Monday, April 30, 2012

Apple #580: Trillium

I have always liked the trillium flowers. They grow wild near where I grew up, and my dad is always so delighted when they appear in the spring. In recent years, any time I've come across them in the woods, I've taken a picture or two. I never knew anyone else was as fond of them until the past few days, when I ran across two people talking about them. So it's time I did an Apple on trillium.

White trillium. Note the three petals and the three leaves. 
 (Photo by the Apple Lady)

  • The first question is, what is the plural of trillium? 
  • It's a Latin word and the way the Latin works, the plural would be trillia. However, the word has been adapted to English usage, and the way English works, plurals are made (generally speaking) by adding an -s. Therefore, the plural of trillium is trilliums. 
  • Some people do use the word trillium as either singular or plural. Trilliums sounds weird to me, so I'm going with trillium all the way. 

The petals and leaves in threes are more obvious here.
(Photo by the Apple Lady)

  • Trillium are members of the lily family.  I've never thought lilies smelled very good, and trillium are no different. They're pretty stinky. The stink is off-putting to us, but insects love the smell. To them, it smells like something rotting and therefore something good to eat. So they show up, looking for food, and wind up collecting all sorts of pollen. Clever stinky trillium.
  • They are so stinky that in fact, one common name for trillium is Stinking Benjamin.
  • You might think that name comes from a reference to some guy named Ben who was especially ripe, but the origin is not so colorful.  The name is actually a mis-pronunciation of another word benzoin, which is itself a corruption of another word, benjoin, which was an essence derived from plants in Sumatra to make perfume.
  • The essence of our fair trillium is pretty stinky, so it was distinguished from its sweeter-smelling benjoin providers with the moniker Stinking.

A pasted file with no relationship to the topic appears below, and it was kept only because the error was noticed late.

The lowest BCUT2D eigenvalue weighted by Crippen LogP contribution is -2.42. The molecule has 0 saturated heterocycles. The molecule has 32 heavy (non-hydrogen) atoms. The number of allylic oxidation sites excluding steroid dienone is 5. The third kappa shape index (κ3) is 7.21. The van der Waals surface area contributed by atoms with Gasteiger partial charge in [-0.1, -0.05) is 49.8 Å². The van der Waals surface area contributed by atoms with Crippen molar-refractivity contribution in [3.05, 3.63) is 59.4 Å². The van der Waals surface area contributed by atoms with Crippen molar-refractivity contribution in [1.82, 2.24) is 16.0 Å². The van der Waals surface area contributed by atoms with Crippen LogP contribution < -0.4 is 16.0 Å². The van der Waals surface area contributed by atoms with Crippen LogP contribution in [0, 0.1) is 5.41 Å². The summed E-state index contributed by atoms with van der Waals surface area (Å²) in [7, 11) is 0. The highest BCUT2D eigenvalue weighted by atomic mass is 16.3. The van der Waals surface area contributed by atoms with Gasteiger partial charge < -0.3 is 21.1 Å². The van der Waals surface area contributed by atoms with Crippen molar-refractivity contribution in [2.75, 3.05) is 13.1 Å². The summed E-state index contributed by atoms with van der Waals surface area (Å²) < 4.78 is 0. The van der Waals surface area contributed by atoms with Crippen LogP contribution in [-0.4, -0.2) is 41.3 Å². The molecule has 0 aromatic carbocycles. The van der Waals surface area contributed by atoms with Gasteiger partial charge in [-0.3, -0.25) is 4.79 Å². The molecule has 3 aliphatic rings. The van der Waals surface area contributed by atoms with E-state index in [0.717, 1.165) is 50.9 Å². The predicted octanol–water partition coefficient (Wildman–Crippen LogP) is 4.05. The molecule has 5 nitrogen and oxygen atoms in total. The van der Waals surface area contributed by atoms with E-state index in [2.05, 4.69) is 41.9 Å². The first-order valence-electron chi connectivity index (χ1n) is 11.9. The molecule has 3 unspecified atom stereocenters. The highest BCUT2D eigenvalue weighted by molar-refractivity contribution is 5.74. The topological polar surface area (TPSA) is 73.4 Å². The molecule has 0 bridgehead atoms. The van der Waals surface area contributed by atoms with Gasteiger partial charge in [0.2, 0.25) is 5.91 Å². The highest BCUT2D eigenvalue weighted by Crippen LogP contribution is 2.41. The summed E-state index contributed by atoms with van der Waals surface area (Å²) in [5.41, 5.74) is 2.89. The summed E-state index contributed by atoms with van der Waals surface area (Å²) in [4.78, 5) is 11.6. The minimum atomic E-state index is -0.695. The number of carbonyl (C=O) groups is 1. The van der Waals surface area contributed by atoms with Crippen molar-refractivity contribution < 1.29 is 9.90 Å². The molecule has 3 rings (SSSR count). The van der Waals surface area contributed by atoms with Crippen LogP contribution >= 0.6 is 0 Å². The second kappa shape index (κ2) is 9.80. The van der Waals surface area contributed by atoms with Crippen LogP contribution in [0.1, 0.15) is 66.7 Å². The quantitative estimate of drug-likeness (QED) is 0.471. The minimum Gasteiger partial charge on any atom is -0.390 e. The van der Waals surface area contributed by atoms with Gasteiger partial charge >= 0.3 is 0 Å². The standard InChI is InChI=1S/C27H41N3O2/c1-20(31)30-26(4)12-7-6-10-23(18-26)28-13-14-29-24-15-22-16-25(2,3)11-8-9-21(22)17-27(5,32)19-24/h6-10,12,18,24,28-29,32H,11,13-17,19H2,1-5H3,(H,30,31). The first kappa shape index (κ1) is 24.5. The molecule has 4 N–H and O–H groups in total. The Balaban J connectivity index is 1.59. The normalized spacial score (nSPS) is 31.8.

• Yet another name for trillium is birthroot. People usually use this name to refer to the red varieties of trillium.

Red trillium, sometimes called birthroot, sometimes also called Stinking Benjamin.
(Photo from the Adirondack Almanack)

  • Birthroot was used in native medicine at the time of birth to stop excessive bleeding. It was also used for other women's health purposes, such as soothing tender nipples and other menstrual discomforts, and treating bleeding related to uterine fibroids.  Native healers also applied it topically to treat headaches, sunburn, and acne.
  • Yet another common name for trillium is the wake-robin.  Europeans thought the trillium was the same as a plant back home by that name. They were mistaken, but the name here has stuck. The name indicates that the flowers are sighted around the same time that the first robins of spring appear. 

 A pink trillium -- or would you say purple?
(Photo by the Apple Lady)

  • They like to grow in the shade, which means they thrive in wooded areas. People say that they grow in the East or Midwest, but according to the USDA, some variety of trillium grows in every state of the country except Nevada, Utah, Arizona, and New Mexico. 
  • Their roots are actually underground rhizomes, so they can spread to form a dense mat.  Pale yellow ones used to grow all across one part of our lawn in the spring time. Then the gas company came and tore up the yard to put in a gas line, and after that the trillium didn't come up anymore. That's why I'm always so happy to see them. 
  • I had always thought they only grew wild, but you can purchase trillium plants from some nurseries. All of my photos of trillium were taken in April. So it seems that, where I live, that's where they bloom. Even this year, when it seems that everything bloomed early.  

Here's a white variety with wavy petals. 
I took this photo toward the end of April, 
when the flowers were starting to turn brown and wilt.
(Photo by the Apple Lady)

  • After the flowers fade, red or purple seed-berries form.  The seeds get distributed by ants.

Seed-berry of a red trillium.
(Photo by Ron P. Metcalfe at PBase)

  • By the way, it's best not to pick the trillium. They bruise easily so the flower won't look very pretty after you've picked it, and the plant will also be damaged and won't fare so well after the picking.

John Switzer, Trillium's beauty belies its odor, Columbus Dispatch, April 29, 2012
Choosing Voluntary Simplicity, Red Trillium, Trillium 
fine Gardening, How to Grow Trilliums
USDA Natural Resources Conservation Service, Plants Profile, Trillium
Macphail Woods Ecological Forestry Project, The Trilliums

No comments:

Post a Comment

If you're a spammer, there's no point posting a comment. It will automatically get filtered out or deleted. Comments from real people, however, are always very welcome!